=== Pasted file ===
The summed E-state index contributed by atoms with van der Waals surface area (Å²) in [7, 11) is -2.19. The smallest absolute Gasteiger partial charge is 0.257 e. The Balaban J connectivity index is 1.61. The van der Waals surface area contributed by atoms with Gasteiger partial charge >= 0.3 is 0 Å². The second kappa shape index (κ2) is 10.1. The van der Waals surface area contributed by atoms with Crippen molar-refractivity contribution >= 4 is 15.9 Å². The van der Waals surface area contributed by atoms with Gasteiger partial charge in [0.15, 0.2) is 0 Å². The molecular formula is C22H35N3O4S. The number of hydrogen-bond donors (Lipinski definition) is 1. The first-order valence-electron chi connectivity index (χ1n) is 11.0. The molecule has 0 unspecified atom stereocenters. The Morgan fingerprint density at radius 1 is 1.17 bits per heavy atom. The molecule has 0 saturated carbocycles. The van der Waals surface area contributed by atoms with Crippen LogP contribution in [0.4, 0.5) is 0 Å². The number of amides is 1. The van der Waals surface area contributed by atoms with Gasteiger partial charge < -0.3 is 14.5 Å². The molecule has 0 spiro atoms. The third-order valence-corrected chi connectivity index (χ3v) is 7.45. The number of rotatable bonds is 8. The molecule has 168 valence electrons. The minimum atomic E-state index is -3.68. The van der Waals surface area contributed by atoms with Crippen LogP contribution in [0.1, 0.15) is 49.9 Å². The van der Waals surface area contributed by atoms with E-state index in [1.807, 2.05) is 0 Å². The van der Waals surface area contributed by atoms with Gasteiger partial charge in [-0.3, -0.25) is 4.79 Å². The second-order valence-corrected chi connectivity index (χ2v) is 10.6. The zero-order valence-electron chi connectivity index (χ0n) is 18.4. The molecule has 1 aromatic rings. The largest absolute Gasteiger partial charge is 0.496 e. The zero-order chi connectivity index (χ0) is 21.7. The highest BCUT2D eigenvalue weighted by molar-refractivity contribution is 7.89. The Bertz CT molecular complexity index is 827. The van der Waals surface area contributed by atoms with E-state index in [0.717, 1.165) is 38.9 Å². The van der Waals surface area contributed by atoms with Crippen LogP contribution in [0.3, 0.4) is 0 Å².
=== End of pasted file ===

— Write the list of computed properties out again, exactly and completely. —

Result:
The summed E-state index contributed by atoms with van der Waals surface area (Å²) in [7, 11) is -2.19. The smallest absolute Gasteiger partial charge is 0.257 e. The Balaban J connectivity index is 1.61. The van der Waals surface area contributed by atoms with Gasteiger partial charge >= 0.3 is 0 Å². The second kappa shape index (κ2) is 10.1. The van der Waals surface area contributed by atoms with Crippen molar-refractivity contribution >= 4 is 15.9 Å². The van der Waals surface area contributed by atoms with Gasteiger partial charge in [0.15, 0.2) is 0 Å². The molecular formula is C22H35N3O4S. The number of hydrogen-bond donors (Lipinski definition) is 1. The first-order valence-electron chi connectivity index (χ1n) is 11.0. The molecule has 0 unspecified atom stereocenters. The Morgan fingerprint density at radius 1 is 1.17 bits per heavy atom. The molecule has 0 saturated carbocycles. The van der Waals surface area contributed by atoms with Crippen LogP contribution in [0.4, 0.5) is 0 Å². The number of amides is 1. The van der Waals surface area contributed by atoms with Gasteiger partial charge < -0.3 is 14.5 Å². The molecule has 0 spiro atoms. The third-order valence-corrected chi connectivity index (χ3v) is 7.45. The number of rotatable bonds is 8. The molecule has 168 valence electrons. The minimum atomic E-state index is -3.68. The van der Waals surface area contributed by atoms with Crippen LogP contribution in [0.1, 0.15) is 49.9 Å². The van der Waals surface area contributed by atoms with E-state index in [1.807, 2.05) is 0 Å². The van der Waals surface area contributed by atoms with Gasteiger partial charge in [-0.3, -0.25) is 4.79 Å². The second-order valence-corrected chi connectivity index (χ2v) is 10.6. The zero-order valence-electron chi connectivity index (χ0n) is 18.4. The molecule has 1 aromatic rings. The largest absolute Gasteiger partial charge is 0.496 e. The zero-order chi connectivity index (χ0) is 21.7. The highest BCUT2D eigenvalue weighted by molar-refractivity contribution is 7.89. The Bertz CT molecular complexity index is 827. The van der Waals surface area contributed by atoms with E-state index in [0.717, 1.165) is 38.9 Å². The van der Waals surface area contributed by atoms with Crippen LogP contribution in [0.3, 0.4) is 0 Å².